Marrakech: A Survival Guide!

A short flight from just about anywhere in Europe and you will find yourself in Marrakech, the heart of Morocco. As the fourth largest city, it attracts a staggering 2 million+ visitors annually and you will understand exactly why this truly unique little slice of culture is so very popular and worth the visit once you too have been.

So if this is your next holiday location and you need a few tips then you have certainly come to the right place. Below you will find my top tips, recommendations and everything else you need to know before you hit the colourful, chaotic and charasmatic streets that are Marrakech!


Language

In Marrakech and all of Morocco you will likely come across two main languages. The most common  and primary language being modern standard Arabic and Berber an adaption of the arabic language. For many Moroccans’ their secondary language is French, which is taught universally and serves as Morocco’s primary language of commerce.


Currency

The official currency in Morocco is the Moroccan dirham. When arriving into Marrakech airport there are several money exchanges in the airport, with rates generally much similar to those in the city. Therefore, there is no need to wait to find a better deal. They also offer a loadable card at the airport which acts as a Moroccan bank card. The benefit is that once you leave Marrakech you can simply return your card and any remaining currency will be transferred back to you in your preferred currency. We decided to use direct cash transfer as we already had euros out and not many market stalls and venders accept card anyway.

The most important thing to know about the Dirham is that it is a closed currency. This essentially means that it is forbidden to buy or sell outside of Morocco. Funnily enough though, you can now find various major airports and travel agencies to purchase Dirhams from outside of the country. But do not expect to import or export large amounts of Dirhams. The most any one person is allowed to transfer is strictly 1000 MAD. So make sure to exchange back before departure if you remaining currency is exceeding this.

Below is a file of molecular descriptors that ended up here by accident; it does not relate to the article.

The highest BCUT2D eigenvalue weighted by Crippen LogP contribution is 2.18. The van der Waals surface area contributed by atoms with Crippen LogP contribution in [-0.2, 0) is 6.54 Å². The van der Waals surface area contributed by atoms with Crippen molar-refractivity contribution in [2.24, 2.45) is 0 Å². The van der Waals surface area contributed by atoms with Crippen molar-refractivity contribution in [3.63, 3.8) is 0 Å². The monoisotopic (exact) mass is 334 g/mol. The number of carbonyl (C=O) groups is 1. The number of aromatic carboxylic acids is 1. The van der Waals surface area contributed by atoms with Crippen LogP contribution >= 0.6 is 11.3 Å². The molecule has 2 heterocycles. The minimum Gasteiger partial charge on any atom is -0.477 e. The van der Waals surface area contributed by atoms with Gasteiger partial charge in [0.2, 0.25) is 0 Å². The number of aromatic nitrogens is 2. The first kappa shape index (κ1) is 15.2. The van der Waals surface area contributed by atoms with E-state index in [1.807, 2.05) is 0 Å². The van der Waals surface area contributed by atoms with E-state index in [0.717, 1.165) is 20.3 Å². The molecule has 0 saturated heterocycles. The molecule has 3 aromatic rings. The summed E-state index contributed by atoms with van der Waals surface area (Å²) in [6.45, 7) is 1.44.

Alternatively, using your bank card to withdraw money is also an option with a multitude of ATM’s located in the city of Marrakech. Obviously, you will need to check with your individual bank as to possible charges that may occur with this option.

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Marrakech Airport

If you want to see the most of Morocco I would recommend paying a little extra to fly in and out from different locations. For example, flying into Marrakech but flying out from Fes. This way you avoid a painstakingly long bus trip back to Marrakech just for your flight home. We unfortunately made this mistake and consequently ended up seeing far less than we had hoped of the whole of Morocco and rather a whole lot more of Marrakech.

From Marrakech airport to the centre of the city you will need to take a taxi unless you have prearranged transfers. For this you should pay a flat rate of around 80 MAD, regardless of the number of people.

Getting back to the airport from the Medina you can catch bus number 19 which will cost you 30 MAD per person or alternatively you can barter for a taxi to take you back for around 40-50MAD for two people.


Religion & Culture

The most predominant religious following in Morocco is Muslim, although the culture is slightly different to other Muslim countries. For instance, dressing. During our time in Morocco, we were fortunate enough to speak with a local from a small Berber village in the high atlas mountains about religion and cultural customs. Interestingly, we discovered that the people of Morroco are taught from a young age to accept and respect ALL cultures and beliefs from around the world. A rather different take than many other muslim countries. Therefore if you are visiting from a westernized country and are accustomed to wearing clothes such as short pants or a sleeveless top for example, this is respected as this is your culture. Although the locals will look, generally they will not be offended by this.

However, that being said it is still known eticate for visitors to wear more modest clothing particular for women, to avoid unwanted male attention and in less touristic regions. It is also not acceptable to enter religious places, such as mosques without appropriately modest clothing.

 

Bare in mind also, that if you are visiting Morocco during Ramadan, also known as the month of fasting. It is cultural etiquette not to consume food and liquids in public between the hours of dawn and sunset when locals are fasting. Of course this does not mean you can not eat at all. You will find that more touristic locations will still have catering restaurants during this time. Nevertheless, it would be considered impolite to walk around scoffing your face.

 


What Not to Miss in Marrakech

It would be near impossible to miss a visit to the infamous Jamaa el Fna, the biggest market sqare in africa!  The square is located in the old city or Medina as it is commonly referred to. Here you will find dozens of locals and tourists, you can try fresh squeezed orange juice (4 MAD) and local food, watch snake charmers and monkey handlers and much more. By night the square transformers into more theatrical entertainment with story telling and dancing. If by change you are also fortunate to visit during Ramadan it is well worth a visit just before sunset to watch the square fill within minutes with locals breaking fast for the day.